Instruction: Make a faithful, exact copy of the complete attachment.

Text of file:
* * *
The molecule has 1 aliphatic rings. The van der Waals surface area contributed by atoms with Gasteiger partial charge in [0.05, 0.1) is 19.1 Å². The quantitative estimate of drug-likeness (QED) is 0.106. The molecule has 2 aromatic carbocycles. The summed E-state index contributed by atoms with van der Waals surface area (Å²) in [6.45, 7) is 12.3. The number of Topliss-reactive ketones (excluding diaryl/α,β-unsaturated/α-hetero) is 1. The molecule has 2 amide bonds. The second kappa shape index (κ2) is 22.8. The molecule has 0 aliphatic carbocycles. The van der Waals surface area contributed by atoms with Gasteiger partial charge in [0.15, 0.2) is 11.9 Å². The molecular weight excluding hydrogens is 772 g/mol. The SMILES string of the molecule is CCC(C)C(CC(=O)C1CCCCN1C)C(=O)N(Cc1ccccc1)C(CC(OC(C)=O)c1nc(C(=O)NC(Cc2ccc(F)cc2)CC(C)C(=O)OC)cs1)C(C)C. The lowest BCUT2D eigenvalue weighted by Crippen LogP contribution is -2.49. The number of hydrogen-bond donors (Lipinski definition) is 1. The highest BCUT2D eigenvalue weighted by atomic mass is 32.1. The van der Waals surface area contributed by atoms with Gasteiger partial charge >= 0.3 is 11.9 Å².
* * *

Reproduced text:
The molecule has 1 aliphatic rings. The van der Waals surface area contributed by atoms with Gasteiger partial charge in [0.05, 0.1) is 19.1 Å². The quantitative estimate of drug-likeness (QED) is 0.106. The molecule has 2 aromatic carbocycles. The summed E-state index contributed by atoms with van der Waals surface area (Å²) in [6.45, 7) is 12.3. The number of Topliss-reactive ketones (excluding diaryl/α,β-unsaturated/α-hetero) is 1. The molecule has 2 amide bonds. The second kappa shape index (κ2) is 22.8. The molecule has 0 aliphatic carbocycles. The van der Waals surface area contributed by atoms with Gasteiger partial charge in [0.15, 0.2) is 11.9 Å². The molecular weight excluding hydrogens is 772 g/mol. The SMILES string of the molecule is CCC(C)C(CC(=O)C1CCCCN1C)C(=O)N(Cc1ccccc1)C(CC(OC(C)=O)c1nc(C(=O)NC(Cc2ccc(F)cc2)CC(C)C(=O)OC)cs1)C(C)C. The lowest BCUT2D eigenvalue weighted by Crippen LogP contribution is -2.49. The number of hydrogen-bond donors (Lipinski definition) is 1. The highest BCUT2D eigenvalue weighted by atomic mass is 32.1. The van der Waals surface area contributed by atoms with Gasteiger partial charge >= 0.3 is 11.9 Å².